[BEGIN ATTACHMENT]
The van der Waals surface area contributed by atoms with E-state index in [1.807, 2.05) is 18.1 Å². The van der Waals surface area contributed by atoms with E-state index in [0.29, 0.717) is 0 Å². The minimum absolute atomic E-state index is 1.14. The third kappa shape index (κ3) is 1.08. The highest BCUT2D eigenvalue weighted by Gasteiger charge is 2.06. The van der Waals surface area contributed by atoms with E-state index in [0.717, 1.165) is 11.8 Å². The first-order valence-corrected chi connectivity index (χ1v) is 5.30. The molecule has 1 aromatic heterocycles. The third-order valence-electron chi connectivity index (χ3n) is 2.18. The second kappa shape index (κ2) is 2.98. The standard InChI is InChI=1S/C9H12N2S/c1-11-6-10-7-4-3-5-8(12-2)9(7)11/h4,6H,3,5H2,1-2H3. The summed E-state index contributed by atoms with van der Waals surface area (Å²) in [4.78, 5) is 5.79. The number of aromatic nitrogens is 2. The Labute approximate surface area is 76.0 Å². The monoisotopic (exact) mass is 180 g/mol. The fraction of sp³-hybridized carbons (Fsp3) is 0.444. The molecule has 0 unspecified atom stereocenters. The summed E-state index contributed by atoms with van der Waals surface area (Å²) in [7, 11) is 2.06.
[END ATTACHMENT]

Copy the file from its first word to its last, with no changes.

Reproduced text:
The van der Waals surface area contributed by atoms with E-state index in [1.807, 2.05) is 18.1 Å². The van der Waals surface area contributed by atoms with E-state index in [0.29, 0.717) is 0 Å². The minimum absolute atomic E-state index is 1.14. The third kappa shape index (κ3) is 1.08. The highest BCUT2D eigenvalue weighted by Gasteiger charge is 2.06. The van der Waals surface area contributed by atoms with E-state index in [0.717, 1.165) is 11.8 Å². The first-order valence-corrected chi connectivity index (χ1v) is 5.30. The molecule has 1 aromatic heterocycles. The third-order valence-electron chi connectivity index (χ3n) is 2.18. The second kappa shape index (κ2) is 2.98. The standard InChI is InChI=1S/C9H12N2S/c1-11-6-10-7-4-3-5-8(12-2)9(7)11/h4,6H,3,5H2,1-2H3. The summed E-state index contributed by atoms with van der Waals surface area (Å²) in [4.78, 5) is 5.79. The number of aromatic nitrogens is 2. The Labute approximate surface area is 76.0 Å². The monoisotopic (exact) mass is 180 g/mol. The fraction of sp³-hybridized carbons (Fsp3) is 0.444. The molecule has 0 unspecified atom stereocenters. The summed E-state index contributed by atoms with van der Waals surface area (Å²) in [7, 11) is 2.06.